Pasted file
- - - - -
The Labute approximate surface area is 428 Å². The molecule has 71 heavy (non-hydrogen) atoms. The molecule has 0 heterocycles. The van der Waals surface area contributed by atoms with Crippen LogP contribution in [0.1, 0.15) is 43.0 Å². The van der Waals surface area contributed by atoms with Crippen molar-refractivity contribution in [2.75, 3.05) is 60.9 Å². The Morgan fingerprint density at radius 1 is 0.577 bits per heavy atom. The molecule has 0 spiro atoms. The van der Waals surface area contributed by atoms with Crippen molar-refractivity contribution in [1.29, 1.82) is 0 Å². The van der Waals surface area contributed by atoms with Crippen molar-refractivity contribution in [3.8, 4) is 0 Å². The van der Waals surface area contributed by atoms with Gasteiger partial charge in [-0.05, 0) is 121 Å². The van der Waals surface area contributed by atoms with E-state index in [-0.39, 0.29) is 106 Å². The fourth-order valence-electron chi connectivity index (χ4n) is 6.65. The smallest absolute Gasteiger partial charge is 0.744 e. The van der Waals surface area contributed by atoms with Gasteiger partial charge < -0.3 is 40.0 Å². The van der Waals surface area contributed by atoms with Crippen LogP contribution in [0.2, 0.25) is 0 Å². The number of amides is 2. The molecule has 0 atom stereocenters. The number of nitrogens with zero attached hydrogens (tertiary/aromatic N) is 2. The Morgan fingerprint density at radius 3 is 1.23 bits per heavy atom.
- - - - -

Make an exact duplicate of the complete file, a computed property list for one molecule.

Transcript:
The Labute approximate surface area is 428 Å². The molecule has 71 heavy (non-hydrogen) atoms. The molecule has 0 heterocycles. The van der Waals surface area contributed by atoms with Crippen LogP contribution in [0.1, 0.15) is 43.0 Å². The van der Waals surface area contributed by atoms with Crippen molar-refractivity contribution in [2.75, 3.05) is 60.9 Å². The Morgan fingerprint density at radius 1 is 0.577 bits per heavy atom. The molecule has 0 spiro atoms. The van der Waals surface area contributed by atoms with Crippen molar-refractivity contribution in [1.29, 1.82) is 0 Å². The van der Waals surface area contributed by atoms with Crippen molar-refractivity contribution in [3.8, 4) is 0 Å². The van der Waals surface area contributed by atoms with Gasteiger partial charge in [-0.05, 0) is 121 Å². The van der Waals surface area contributed by atoms with E-state index in [-0.39, 0.29) is 106 Å². The fourth-order valence-electron chi connectivity index (χ4n) is 6.65. The smallest absolute Gasteiger partial charge is 0.744 e. The van der Waals surface area contributed by atoms with Gasteiger partial charge < -0.3 is 40.0 Å². The van der Waals surface area contributed by atoms with Crippen LogP contribution in [0.2, 0.25) is 0 Å². The number of amides is 2. The molecule has 0 atom stereocenters. The number of nitrogens with zero attached hydrogens (tertiary/aromatic N) is 2. The Morgan fingerprint density at radius 3 is 1.23 bits per heavy atom.